Ladakh face-off | China says disengagement at most localities along LAC is ‘complete’

Beijing admits issues still remain at Pangong Lake; no change in situation, say Defence Ministry sources in New Delhi.

Updated - July 29, 2020 08:16 am IST

Published - July 28, 2020 10:55 pm IST - NEW DELHI

Constant vigil:  Indian soldiers patrolling the foothills of a mountain range near Leh in Ladakh last month.

Constant vigil: Indian soldiers patrolling the foothills of a mountain range near Leh in Ladakh last month.

China on Tuesday said border troops had “disengaged in most localities” along the Line of Actual Control (LAC), but defence sources said disengagement had only been “partial” at one of the locations that Beijing appeared to be referring to.

China also acknowledged for the first time that issues were yet to be resolved at Pangong Lake, which is likely to be taken up at the fifth round of Corps Commander-level talks set for later this week.

The Hindu In Focus podcast | What is the actual level of disengagement along the LAC?

Incomplete exercise

Disengagement has been completed from stand-off sites at Patrolling Point (PP) 14 at Galwan Valley and PP 15 in the Gogra-Hot Springs area . It is, however, only partially completed at PP17A, another patrolling point in the Gogra-Hot Springs area, and also incomplete at Pangong Lake, defence sources said, adding that there was no change in the ground situation with the first phase of disengagement remaining incomplete.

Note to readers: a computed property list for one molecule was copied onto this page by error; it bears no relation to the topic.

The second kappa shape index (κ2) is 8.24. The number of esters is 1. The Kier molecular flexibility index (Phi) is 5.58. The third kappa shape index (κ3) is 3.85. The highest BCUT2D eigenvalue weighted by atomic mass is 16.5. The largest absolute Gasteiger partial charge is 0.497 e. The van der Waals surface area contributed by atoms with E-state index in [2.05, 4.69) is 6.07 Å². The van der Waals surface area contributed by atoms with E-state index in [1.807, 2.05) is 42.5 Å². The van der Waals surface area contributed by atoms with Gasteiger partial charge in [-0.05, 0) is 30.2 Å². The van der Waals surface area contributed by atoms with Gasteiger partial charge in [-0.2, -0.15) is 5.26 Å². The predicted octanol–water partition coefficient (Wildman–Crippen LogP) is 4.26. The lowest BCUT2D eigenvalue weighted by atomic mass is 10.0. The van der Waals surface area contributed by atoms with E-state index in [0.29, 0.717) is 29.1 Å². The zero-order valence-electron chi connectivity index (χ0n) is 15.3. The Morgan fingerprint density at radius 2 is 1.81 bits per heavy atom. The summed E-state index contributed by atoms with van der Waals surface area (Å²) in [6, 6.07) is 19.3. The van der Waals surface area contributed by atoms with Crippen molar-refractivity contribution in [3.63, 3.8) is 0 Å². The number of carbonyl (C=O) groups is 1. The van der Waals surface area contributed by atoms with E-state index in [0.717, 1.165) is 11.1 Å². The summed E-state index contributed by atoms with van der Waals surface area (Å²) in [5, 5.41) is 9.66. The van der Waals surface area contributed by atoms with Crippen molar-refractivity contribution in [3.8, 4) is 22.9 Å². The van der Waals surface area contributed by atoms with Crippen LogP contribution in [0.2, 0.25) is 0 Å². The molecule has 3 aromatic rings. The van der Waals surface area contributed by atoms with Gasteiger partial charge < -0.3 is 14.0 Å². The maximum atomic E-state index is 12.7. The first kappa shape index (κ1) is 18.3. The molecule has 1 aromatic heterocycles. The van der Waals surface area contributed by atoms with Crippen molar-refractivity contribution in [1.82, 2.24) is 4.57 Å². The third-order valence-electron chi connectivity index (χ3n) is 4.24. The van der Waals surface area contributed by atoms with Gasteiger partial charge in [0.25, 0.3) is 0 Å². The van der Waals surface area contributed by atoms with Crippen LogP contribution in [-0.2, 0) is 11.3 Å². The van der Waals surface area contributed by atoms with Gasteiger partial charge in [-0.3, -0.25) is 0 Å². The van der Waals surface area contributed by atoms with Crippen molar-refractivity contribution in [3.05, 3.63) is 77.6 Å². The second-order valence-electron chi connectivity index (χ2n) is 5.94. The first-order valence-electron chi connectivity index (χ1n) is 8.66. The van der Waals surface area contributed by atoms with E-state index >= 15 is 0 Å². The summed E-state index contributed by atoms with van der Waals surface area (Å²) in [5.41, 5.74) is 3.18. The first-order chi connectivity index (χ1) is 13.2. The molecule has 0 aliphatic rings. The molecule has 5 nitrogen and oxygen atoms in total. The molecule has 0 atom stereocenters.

These issues, in addition to further disengagement, would be taken up during the talks.

“The talks will most likely be in the second half of this week,” a defence source said. “Firm dates are yet to be confirmed.”

Also read | Army is working to restore status quo along LAC, says Northern Command chief

On Tuesday, the Chinese Foreign Ministry was asked by Chinese media to confirm whether “Chinese and Indian troops have completed disengagement at three localities, namely, Galwan Valley , Hot Springs and Kongka Pass” and if “the only area where disengagement is left to be implemented is along the Pangong Lake.” Kongka Pass is east of Gogra-Hot Springs.

This was the first time that the Chinese media had specifically referred to issues in the Gogra-Hot Springs and Pangong Lake areas along the LAC. Previously, they had only spoken of differences in the Galwan Valley, where a clash on June 15 that claimed the lives of 20 Indian soldiers and an unknown number of Chinese soldiers, marked the worst violence on the border since 1967.

Also read | China has crossed its 1960 claims along the LAC

China’s Foreign Ministry spokesperson Wang Wenbin responded that “as border troops have disengaged in most localities, the situation on the ground is de-escalating and the temperature is coming down”.

Also read | India, China not to use UAVs at friction points

”Recently China and India have held frequent communication via diplomatic and military channels, with four rounds of commander-level talks and three meetings under the Working Mechanism for Consultation and Coordination on China-India Border Affairs,” Mr. Wang said. “Currently the two sides are actively preparing for the fifth round of commander-level talks to resolve outstanding issues on the ground. We hope the Indian side will work towards the same goal with China, implement the two sides' consensus and jointly uphold peace and tranquility along the border.”

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